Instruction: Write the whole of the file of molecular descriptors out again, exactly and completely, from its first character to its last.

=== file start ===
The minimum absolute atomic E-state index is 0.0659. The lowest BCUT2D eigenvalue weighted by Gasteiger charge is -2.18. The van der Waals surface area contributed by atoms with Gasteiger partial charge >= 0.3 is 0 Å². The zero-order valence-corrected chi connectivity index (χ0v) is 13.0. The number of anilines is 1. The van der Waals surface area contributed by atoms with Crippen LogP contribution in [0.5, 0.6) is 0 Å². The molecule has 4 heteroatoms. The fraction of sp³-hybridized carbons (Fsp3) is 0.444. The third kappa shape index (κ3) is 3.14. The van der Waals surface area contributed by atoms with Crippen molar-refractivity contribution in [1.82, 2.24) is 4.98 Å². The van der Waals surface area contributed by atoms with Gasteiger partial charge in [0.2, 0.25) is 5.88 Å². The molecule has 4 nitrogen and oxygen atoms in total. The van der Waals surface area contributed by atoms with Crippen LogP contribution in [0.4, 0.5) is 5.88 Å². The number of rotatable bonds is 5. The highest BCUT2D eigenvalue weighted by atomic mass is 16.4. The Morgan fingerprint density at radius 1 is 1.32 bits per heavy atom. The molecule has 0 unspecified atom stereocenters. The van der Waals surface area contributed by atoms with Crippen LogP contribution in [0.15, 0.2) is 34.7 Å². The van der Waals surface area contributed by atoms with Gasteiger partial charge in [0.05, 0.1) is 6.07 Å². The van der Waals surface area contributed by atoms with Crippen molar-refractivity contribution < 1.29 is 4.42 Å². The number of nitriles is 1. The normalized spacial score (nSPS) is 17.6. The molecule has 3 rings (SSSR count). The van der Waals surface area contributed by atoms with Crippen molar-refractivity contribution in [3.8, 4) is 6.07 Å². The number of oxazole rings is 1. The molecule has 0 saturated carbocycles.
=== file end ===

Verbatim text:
The minimum absolute atomic E-state index is 0.0659. The lowest BCUT2D eigenvalue weighted by Gasteiger charge is -2.18. The van der Waals surface area contributed by atoms with Gasteiger partial charge >= 0.3 is 0 Å². The zero-order valence-corrected chi connectivity index (χ0v) is 13.0. The number of anilines is 1. The van der Waals surface area contributed by atoms with Crippen LogP contribution in [0.5, 0.6) is 0 Å². The molecule has 4 heteroatoms. The fraction of sp³-hybridized carbons (Fsp3) is 0.444. The third kappa shape index (κ3) is 3.14. The van der Waals surface area contributed by atoms with Crippen molar-refractivity contribution in [1.82, 2.24) is 4.98 Å². The van der Waals surface area contributed by atoms with Gasteiger partial charge in [0.2, 0.25) is 5.88 Å². The molecule has 4 nitrogen and oxygen atoms in total. The van der Waals surface area contributed by atoms with Crippen LogP contribution in [0.4, 0.5) is 5.88 Å². The number of rotatable bonds is 5. The highest BCUT2D eigenvalue weighted by atomic mass is 16.4. The Morgan fingerprint density at radius 1 is 1.32 bits per heavy atom. The molecule has 0 unspecified atom stereocenters. The van der Waals surface area contributed by atoms with Crippen LogP contribution in [0.15, 0.2) is 34.7 Å². The van der Waals surface area contributed by atoms with Gasteiger partial charge in [0.05, 0.1) is 6.07 Å². The van der Waals surface area contributed by atoms with Crippen molar-refractivity contribution < 1.29 is 4.42 Å². The number of nitriles is 1. The normalized spacial score (nSPS) is 17.6. The molecule has 3 rings (SSSR count). The van der Waals surface area contributed by atoms with Crippen molar-refractivity contribution in [3.8, 4) is 6.07 Å². The number of oxazole rings is 1. The molecule has 0 saturated carbocycles.